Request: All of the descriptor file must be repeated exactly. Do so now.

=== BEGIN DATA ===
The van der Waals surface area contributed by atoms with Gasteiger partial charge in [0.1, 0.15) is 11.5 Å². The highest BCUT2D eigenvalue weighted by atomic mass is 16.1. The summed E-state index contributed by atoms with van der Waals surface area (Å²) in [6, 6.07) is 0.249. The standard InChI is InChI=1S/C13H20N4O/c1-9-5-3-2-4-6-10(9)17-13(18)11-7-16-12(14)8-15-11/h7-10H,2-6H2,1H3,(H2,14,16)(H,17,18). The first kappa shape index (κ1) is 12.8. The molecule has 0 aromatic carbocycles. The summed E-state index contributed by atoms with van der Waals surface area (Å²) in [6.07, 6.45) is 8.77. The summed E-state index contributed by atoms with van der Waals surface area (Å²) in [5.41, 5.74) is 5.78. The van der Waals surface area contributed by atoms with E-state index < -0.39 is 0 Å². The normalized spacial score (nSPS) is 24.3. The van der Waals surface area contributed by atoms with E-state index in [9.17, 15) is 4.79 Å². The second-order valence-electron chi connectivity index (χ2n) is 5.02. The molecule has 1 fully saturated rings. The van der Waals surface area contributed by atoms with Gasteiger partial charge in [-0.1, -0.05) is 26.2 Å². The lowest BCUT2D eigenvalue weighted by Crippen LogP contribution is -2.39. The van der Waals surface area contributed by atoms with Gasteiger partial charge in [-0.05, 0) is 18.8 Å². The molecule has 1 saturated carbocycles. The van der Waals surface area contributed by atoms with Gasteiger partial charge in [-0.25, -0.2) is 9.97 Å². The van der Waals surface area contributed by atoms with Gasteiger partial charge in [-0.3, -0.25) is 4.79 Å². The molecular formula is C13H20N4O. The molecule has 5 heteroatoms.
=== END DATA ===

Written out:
The van der Waals surface area contributed by atoms with Gasteiger partial charge in [0.1, 0.15) is 11.5 Å². The highest BCUT2D eigenvalue weighted by atomic mass is 16.1. The summed E-state index contributed by atoms with van der Waals surface area (Å²) in [6, 6.07) is 0.249. The standard InChI is InChI=1S/C13H20N4O/c1-9-5-3-2-4-6-10(9)17-13(18)11-7-16-12(14)8-15-11/h7-10H,2-6H2,1H3,(H2,14,16)(H,17,18). The first kappa shape index (κ1) is 12.8. The molecule has 0 aromatic carbocycles. The summed E-state index contributed by atoms with van der Waals surface area (Å²) in [6.07, 6.45) is 8.77. The summed E-state index contributed by atoms with van der Waals surface area (Å²) in [5.41, 5.74) is 5.78. The van der Waals surface area contributed by atoms with E-state index < -0.39 is 0 Å². The normalized spacial score (nSPS) is 24.3. The van der Waals surface area contributed by atoms with E-state index in [9.17, 15) is 4.79 Å². The second-order valence-electron chi connectivity index (χ2n) is 5.02. The molecule has 1 fully saturated rings. The van der Waals surface area contributed by atoms with Gasteiger partial charge in [-0.1, -0.05) is 26.2 Å². The lowest BCUT2D eigenvalue weighted by Crippen LogP contribution is -2.39. The van der Waals surface area contributed by atoms with Gasteiger partial charge in [-0.05, 0) is 18.8 Å². The molecule has 1 saturated carbocycles. The van der Waals surface area contributed by atoms with Gasteiger partial charge in [-0.25, -0.2) is 9.97 Å². The van der Waals surface area contributed by atoms with Gasteiger partial charge in [-0.3, -0.25) is 4.79 Å². The molecular formula is C13H20N4O. The molecule has 5 heteroatoms.